Beginning in 1045, Christianized Vikings, called Normans, sailed into the Mediterranean.
Norman Richard I of Capua took control of Calabria in the "toe of Italy," and pushed back Muslims raiders.
In 1061, Normans Robert and Roger Guiscard recaptured Sicily from Muslim Saracens.
In 1066, the same year that William the Norman conquered Britain, Muslims massacred every one of the 5,000 Jews in Granada, Spain.
In 1189, Muslims raided Libson, Portugal, and enslaved 3,000 women and children.
In 1191, Muslims attacked Silves, Portugal, enslaving another 3,000.
The Catholic Orders of Montjoie, and Calatrava, were organized to ransom back Christian slaves.
The Spanish effort to drive liberate Spain from Islamic control was called the "reconquista" or re-conquest.
In 1085, the Kingdom of Castile freed Toledo from Muslim control.
The Spanish knight Rodrigo Diaz, known as "El Cid," drove Muslims out of Valencia in 1094.
Charlton Heston starred in the 1961 movie, "El Cid."
In 1119, the Kingdom of Aragon fought and freed the city of Zaragoza from Islamic control.
Finally, after 700 years, King Ferdinand and Queen Isabella drove Islamic occupiers out in 1492.
Columbus wrote in his El Libro de la Primera Navegacion, as recounted by Bartolome' de Las Casas':
"After Your Highnesses had made an end to the war with the Moors who ruled in Europe, and had concluded the war in the very great City of Granada,
where in the present year, on the 2nd day of the month of January, I saw the Royal Standards of Your Highnesses placed by force of arms on the towers of the Alhambra (which is the citadel of the said city),
And I saw the Moorish King come forth to the gates of the city and kiss the Royal Hands of Your Highnesses."
Columbus referenced how 40 years earlier, in 1453, Muslim Ottoman Turks conquered Constantinople, effectively cutting off the land trade routes to travel from Europe east to India and China.
This gave rise to Columbus and other European explorers searching for a sea route.
Columbus continued in his El Libro de la Primera Navegacion:
"And soon after in that same month, through information I had given to your Highnesses concerning the lands of India, and of a Prince who is called Gran Can (Khan), which is to say in our vernacular 'King of Kings,'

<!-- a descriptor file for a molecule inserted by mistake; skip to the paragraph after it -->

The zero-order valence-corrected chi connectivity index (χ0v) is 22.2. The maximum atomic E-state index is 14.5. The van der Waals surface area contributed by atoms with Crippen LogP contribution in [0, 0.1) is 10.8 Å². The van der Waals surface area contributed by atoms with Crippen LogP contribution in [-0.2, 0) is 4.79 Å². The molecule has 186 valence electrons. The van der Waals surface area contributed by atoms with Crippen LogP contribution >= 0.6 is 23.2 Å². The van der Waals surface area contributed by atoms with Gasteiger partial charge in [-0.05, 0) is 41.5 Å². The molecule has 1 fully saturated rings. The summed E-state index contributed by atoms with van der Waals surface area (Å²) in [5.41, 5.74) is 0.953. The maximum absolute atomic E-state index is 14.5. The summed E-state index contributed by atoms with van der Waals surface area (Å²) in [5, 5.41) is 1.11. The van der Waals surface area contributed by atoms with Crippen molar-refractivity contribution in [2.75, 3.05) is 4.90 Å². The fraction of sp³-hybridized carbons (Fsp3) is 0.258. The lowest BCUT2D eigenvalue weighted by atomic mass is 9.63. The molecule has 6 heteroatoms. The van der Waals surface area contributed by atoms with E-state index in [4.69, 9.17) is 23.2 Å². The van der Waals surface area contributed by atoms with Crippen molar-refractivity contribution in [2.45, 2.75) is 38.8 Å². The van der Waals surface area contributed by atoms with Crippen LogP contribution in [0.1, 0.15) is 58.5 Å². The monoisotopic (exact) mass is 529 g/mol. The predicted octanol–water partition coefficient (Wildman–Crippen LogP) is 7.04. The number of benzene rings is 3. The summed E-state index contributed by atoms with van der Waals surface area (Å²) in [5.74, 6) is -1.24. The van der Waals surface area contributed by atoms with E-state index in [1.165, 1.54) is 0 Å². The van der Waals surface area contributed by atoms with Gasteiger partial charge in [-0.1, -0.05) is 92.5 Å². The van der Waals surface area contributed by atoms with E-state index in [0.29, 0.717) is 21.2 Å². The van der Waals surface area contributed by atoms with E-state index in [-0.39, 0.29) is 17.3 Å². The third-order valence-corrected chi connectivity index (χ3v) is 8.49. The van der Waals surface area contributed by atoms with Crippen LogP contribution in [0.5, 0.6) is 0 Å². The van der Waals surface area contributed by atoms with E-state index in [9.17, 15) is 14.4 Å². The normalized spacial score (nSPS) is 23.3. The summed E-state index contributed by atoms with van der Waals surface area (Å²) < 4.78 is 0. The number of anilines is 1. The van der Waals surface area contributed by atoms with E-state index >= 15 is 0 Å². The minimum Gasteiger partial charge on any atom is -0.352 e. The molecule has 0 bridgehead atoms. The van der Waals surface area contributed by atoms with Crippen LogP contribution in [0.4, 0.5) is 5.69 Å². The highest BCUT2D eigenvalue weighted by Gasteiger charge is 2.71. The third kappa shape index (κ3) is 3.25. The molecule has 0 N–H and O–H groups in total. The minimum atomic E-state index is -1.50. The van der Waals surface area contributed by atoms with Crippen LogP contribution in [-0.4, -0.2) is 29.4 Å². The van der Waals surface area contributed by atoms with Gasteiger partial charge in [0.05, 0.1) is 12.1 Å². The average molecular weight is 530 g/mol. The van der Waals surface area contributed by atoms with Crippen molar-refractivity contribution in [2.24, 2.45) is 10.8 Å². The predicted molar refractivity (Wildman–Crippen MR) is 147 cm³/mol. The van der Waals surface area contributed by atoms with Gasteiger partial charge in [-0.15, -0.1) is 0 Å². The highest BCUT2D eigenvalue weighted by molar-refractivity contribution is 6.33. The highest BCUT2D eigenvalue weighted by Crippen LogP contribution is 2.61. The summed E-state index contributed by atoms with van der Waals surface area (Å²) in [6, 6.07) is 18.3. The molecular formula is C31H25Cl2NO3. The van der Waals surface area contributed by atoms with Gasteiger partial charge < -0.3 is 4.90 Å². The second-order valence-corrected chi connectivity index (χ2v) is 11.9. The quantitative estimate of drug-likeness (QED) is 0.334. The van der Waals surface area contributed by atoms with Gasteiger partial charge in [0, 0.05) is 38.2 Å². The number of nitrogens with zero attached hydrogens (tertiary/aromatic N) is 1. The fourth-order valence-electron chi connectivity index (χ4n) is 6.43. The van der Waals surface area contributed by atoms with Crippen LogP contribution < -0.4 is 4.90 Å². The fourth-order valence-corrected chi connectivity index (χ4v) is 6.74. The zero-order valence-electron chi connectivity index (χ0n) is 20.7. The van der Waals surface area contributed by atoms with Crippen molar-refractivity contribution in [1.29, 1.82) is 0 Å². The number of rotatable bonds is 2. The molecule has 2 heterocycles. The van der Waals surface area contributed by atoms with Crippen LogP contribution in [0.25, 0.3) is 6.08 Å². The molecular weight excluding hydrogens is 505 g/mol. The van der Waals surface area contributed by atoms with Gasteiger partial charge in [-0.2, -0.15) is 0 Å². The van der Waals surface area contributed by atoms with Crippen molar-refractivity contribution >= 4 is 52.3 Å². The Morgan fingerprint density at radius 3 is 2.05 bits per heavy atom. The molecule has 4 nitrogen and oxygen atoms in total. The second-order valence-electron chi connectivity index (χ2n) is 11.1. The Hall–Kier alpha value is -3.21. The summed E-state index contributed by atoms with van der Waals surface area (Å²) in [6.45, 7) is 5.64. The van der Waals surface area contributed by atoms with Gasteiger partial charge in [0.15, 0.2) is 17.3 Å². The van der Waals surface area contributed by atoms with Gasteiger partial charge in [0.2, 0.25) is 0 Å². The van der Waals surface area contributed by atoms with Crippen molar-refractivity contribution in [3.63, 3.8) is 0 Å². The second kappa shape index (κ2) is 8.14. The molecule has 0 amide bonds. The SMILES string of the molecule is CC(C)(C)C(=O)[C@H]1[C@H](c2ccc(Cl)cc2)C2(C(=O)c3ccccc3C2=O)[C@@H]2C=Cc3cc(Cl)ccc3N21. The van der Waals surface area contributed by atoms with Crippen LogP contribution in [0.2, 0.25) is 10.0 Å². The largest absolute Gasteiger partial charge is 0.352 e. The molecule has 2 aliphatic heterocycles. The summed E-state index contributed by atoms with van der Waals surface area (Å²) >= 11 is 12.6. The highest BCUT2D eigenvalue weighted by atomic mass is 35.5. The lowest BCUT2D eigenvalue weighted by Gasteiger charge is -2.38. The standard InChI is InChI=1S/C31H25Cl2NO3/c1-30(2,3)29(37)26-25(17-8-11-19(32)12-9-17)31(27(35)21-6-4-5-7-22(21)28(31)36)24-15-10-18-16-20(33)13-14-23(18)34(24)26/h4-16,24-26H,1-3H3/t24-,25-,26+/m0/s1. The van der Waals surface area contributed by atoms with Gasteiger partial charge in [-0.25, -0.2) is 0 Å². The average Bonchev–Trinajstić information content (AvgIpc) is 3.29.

how many times he and his predecessors had sent to Rome to seek doctors in our Holy Faith to instruct him therein, and that never had the Holy Father provided them,
and thus so many people were lost through lapsing into idolatries and receiving doctrines of perdition;
And Your Highnesses, as Catholic Christians and Princes devoted to the Holy Christian Faith and the propagators thereof, and enemies of the sect of Mahomet and of all idolatries and heresies,
resolved to send me, Christopher Columbus, to the said regions of India, to see the said princes and peoples and lands and the dispositions of them and of all, and the manner in which may be undertaken their conversion to our Holy Faith ..."
Columbus concluded his address to the King and Queen of Spain:
"... And ordained that I should not go by land (the usual way) to the Orient (East), but by the route of the Occident (West), by which no one to this day knows for sure that anyone has gone."
Modern-day detractors who are critical of Columbus should instead be critical of the expansionist Islamic State, for it was only after the Turks cut off Europe's use of the land routes to India and China did Columbus seek a sea route.
Columbus gave the reason for his persistence in Libro de Las Profecias, written between his third and fourth voyages:
"I spent seven years in your royal Court arguing the case with so many persons of such authority and learned in all the arts, and in the end they concluded that all was idle nonsense ... yet the outcome will be the fulfillment of what our Redeemer Jesus Christ said ...
that ... all that was written by him and by the prophets to be fulfilled."
"The Holy Scriptures testify ... that this world will come to an end ...
St. Augustine says that the end of this world will occur in the seventh millennium following the Creation ...
I have already said that for the execution of the enterprise of the Indies, neither reason, nor mathematics, nor world maps were profitable to me; rather the prophecy of Isaiah was fulfilled."